From FCC Express
By Owen Roberts
Record corn and soybean harvests are forecasted in some parts of southern Ontario after a dramatic turnaround in growing conditions through August.
Earlier this summer, spotty and isolated precipitation – often in the same field, and certainly in the same township – had producers expecting mostly average crops.
But then came August, with its combination of above-average temperatures, humidity and evenly spread rainfall. In the Kitchener area, for example, temperatures dipped below the average for just two days. They were two degrees Celsius higher than average.
That’s a great one-two punch for producing yield – and that’s exactly what’s happened, in fields throughout southern and southwestern Ontario.
“It looks like a bumper crop,” says John Nooyen, a producer from Chatham, Ont. “I’ve never seen soybeans and corn like this before. It could be the biggest year ever for us.”
Even though he planted corn late because of unfavourable spring conditions, he’s expecting yields 10 per cent higher than last year, which were already an impressive 227 bushels per acre.
And he believes some of his soybean fields could yield around 70 bushels per acre.
“It’s awesome,” he says.
Henk Pastink of Henria Holsteins near Conn, Ont., says his farm’s corn crop recovered well from mild heat stress in June.
“We were pretty lucky, given the hit and miss showers in this area,” he says. “The corn crop now looks better than we’ve seen in the last few years, with all the heat and humidity and rain that eventually came on a regular basis. It pulled the corn out of drought stress. Big cobs, big yields.”
Pastink is further enthused about his hay crop, which was likewise challenged by spotty rain at the start of summer.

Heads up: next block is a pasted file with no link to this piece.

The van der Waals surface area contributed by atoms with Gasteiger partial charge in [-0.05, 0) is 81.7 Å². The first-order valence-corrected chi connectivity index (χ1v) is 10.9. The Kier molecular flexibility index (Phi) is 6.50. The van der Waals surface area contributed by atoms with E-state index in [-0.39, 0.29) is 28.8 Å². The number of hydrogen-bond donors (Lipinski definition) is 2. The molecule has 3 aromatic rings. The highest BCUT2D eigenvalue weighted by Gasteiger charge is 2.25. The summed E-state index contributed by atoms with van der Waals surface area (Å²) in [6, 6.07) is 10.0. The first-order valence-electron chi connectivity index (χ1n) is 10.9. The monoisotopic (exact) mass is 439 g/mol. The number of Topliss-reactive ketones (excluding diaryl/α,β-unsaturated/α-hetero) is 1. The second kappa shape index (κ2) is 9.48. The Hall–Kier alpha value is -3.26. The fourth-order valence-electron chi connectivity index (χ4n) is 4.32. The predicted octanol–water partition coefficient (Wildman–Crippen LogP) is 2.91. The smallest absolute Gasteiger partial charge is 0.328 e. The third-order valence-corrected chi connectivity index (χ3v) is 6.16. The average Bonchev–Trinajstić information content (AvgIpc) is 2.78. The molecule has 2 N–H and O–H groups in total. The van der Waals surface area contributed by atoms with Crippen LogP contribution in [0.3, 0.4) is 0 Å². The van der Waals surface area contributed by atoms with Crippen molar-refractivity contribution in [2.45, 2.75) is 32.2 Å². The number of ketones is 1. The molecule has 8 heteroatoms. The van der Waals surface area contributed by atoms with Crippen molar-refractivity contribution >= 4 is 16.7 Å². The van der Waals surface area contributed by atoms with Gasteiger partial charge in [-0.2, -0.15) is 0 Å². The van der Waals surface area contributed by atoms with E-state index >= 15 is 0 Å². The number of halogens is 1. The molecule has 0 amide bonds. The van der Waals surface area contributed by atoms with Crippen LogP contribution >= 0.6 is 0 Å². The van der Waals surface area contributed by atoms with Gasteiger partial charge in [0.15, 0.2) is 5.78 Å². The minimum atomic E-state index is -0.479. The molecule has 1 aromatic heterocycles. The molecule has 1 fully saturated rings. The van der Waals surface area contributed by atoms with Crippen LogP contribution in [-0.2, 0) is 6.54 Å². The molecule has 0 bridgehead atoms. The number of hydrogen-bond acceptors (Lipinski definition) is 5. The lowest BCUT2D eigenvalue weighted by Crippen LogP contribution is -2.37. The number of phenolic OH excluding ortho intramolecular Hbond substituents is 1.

“Our second cut was significantly lower yielding, as can be expected from the lack of rain,” he says. “At the time, we merged a 100-acre farm into eight windrows because of the lack of volume.”
But the crop improved later in July and August. This week, he’s finishing his third cut, which has ended up being a good crop.
Dale Cowan, senior agronomist with AGRIS and Wanstead co-ops, says many other producers are likewise experiencing upbeat results.
“We averted a disaster,” he says. “Back in June it was dry, then followed by intense rain, up to six inches in a single event, in isolated locations. But in August, things changed and now everyone has received the rain they need, along with the hot weather.”
Disease pressure that might normally be associated with wet weather was staved off. Aphids and white mould were present in some fields, but by the time they arrived, plants had already matured.
As a result, the yield was unaffected. Cowan predicts record averages of 180 to 185 bushels per acre for corn, about 10-15 bushels per acre higher than the historic average. Soybeans could average out in the low 50 bushels per acre range and beat the last record of 48 bushels per acre, set in 2012.
“The yield is set, nothing can change that,” says Cowan. “It’s just a matter of getting good harvest weather.”